Red Rock Canyon State Park

Red Rock Canyon State Park features scenic desert cliffs, buttes and spectacular rock formations. The park is located where the southernmost tip of the Sierra Nevada converges with the El Paso Range. Each tributary canyon is unique, with dramatic shapes and vivid colors.

Historically, the area was once home to the Kawaiisu Indians, who left petroglyphs in the El Paso mountains and other evidence of their inhabitation. The spectacular gash situated at the western edge of the El Paso mountain range was on the Native American trade route for thousands of years. During the early 1870s, the colorful rock formations in the park served as landmarks for 20-mule team freight wagons that stopped for water. About 1850, it was used by the footsore survivors of the famous Death Valley trek including members of the Arcane and Bennett families along with some of the Illinois Jayhawkers. The park now protects significant paleontology sites and the remains of 1890s-era mining operations, and has been the site for a number of movies.

After wet winters, the park's floral displays are stunning. The beauty of the desert, combined with the geologic features make this park a camper's favorite destination. Wildlife you may encounter includes roadrunners, hawks, lizards, mice and squirrels.

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Latitude: 35.3733746 Longitude: -117.9907608 Elevation: 2590 ft
the best travel advice comes from the people who live here
Jean Rhyne

Recreational Opportunities


Camping is allowed in developed sites only in Ricardo Campground. The campground is tucked up against the base of dramatic desert cliffs, with 50 primitive campsites, potable water, pit toilets, fire rings, and tables. Bring your own firewood, or purchase it from a ranger or at the visitor center. There are no RV hook-ups or showers. A maximum of 8 people is allowed per site (there are no group sites).

Camping is first-come, first served; there is no reservation system. The campground can fill up on weekends in the spring and fall, especially if the weather is nice or on holiday weekends, so arriving on a Thursday evening or Friday morning is recommended.

Camping is $25 per night per site, which includes parking for one vehicle per site, or $23 per night with seniors (62 years old or older). Additional vehicles are $6 each. There is a 30 foot maximum on RVs. Self-registration/payment is required before setting up camp or parking. Vehicles (including OHV) must be parked within the rock lined areas provided at each campsite. No horses or livestock allowed in the campground. Quiet hours are 10 pm to 6 am; generators must be off from 8 pm to 10 am.

Day Use

The day-use parking area, open sunrise to sunset, is $6 per vehicle per day. Overnight parking in the day-use lot is not permitted.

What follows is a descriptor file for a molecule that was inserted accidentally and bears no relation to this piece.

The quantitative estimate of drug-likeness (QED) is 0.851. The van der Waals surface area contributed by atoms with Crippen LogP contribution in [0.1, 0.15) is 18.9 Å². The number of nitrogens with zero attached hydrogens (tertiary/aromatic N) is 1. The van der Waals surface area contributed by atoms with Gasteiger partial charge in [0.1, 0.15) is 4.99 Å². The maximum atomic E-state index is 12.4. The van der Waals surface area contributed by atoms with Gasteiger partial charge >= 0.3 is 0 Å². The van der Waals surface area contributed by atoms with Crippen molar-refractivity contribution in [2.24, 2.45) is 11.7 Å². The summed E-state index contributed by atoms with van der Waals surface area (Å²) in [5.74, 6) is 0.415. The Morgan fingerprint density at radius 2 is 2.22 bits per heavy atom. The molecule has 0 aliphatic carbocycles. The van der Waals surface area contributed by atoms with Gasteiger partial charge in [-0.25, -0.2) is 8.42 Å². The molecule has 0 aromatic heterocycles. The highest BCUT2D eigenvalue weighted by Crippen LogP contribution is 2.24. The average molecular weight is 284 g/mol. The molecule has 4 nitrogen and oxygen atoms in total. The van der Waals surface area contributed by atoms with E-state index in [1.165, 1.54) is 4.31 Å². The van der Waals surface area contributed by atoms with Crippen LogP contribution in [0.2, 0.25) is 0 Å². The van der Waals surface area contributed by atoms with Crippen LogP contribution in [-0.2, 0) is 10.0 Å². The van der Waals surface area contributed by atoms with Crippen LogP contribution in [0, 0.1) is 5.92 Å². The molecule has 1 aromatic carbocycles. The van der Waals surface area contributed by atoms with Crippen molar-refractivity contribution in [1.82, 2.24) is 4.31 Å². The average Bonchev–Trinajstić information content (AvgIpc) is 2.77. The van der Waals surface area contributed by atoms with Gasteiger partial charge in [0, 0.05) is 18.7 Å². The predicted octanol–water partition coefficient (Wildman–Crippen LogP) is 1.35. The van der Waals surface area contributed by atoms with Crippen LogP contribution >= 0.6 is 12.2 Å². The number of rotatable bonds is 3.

Miles of trails meander through the dramatic landscape of the park, and hiking is an intimate way to experience the desert. Use desert safety precautions- bring twice as much water as you think you need, and layered clothing for sudden fluctuations in temperature.

Equestrian Use

Horses are allowed on all roads in the park, with the exception of seasonally closed areas. Horses are not allowed in the campgrounds, however equestrian day use out from the Red Cliffs parking area is still allowed, but no overnight camping. 

Off-Highway Vehicle Recreation

All licensed vehicles (street legal and OHV with green stickers) may travel on the primitive (dirt) road system within the park. All drivers of vehicles (street legal and OHVs) within the park must be licensed, with the exception of Cantil Wash and the frontage road south of Cantil Wash, which are open to unlicensed operators of OHV green sticker vehicles when accompanied by a parent or guardian. Please watch for Closed Route signs and check maps for open routes (please do not create new routes). Drinking and driving laws apply both on the paved and primitive dirt roads.

Seasons Accessible

Year Round, although the Visitor Center is closed in the summer and winter.

The park is open sunrise-sunset for Day-Use.

The campground is open 24-hours.

The Visitor Center is open seasonally.
Guided nature hikes are offered during the spring and fall, as well as campfire programs on Saturday evenings. Check the website for current visitor center hours and program schedules.

Nightmare Gulch Closed Feb-June;  closed or restricted seasonally for raptor species sustainablility.
Open to pedestrians & equestrians only: July-January, first half of month
Open to motor vehicles: July-January, second half of month

The park is 25 miles northeast of Mojave on Highway 14, near Cantil. Go west 1/4 mile on Abbott Drive. Signage indicating the turnoff is clearly visible on Highway 14.

The park is 120 miles north of Los Angeles, via Interstate 5 and Highway 14.


Day Use: $6/day, $5 with Seniors 62 and older, $3 with Disabled; Camping is $25 per night per site, which includes parking for one vehicle per site, $23 with seniors, $12 with Disabled.

ADA Accessibility Notes

Visitor Center, picnic area, two campsites, and campfire programs are accessible.

Pet Friendly Notes

Dogs must remain on a 6-foot maximum leash and be accompanied by a person at all times.  Dogs are not allowed on established trails.  They must be cleaned up after and cannot be left unattended.


What a uniquely beautiful and historical place! Warning: Don’t stay too long. It's addicting. What a classroom for so many interests.

Helen Peasley, 4/21/2011

This a great get away with superb hiking for all and breathtaking scenes. Explore the gulches to see it all! The Rangers are nice and have lots of info...

fred chauff, 1/13/2013

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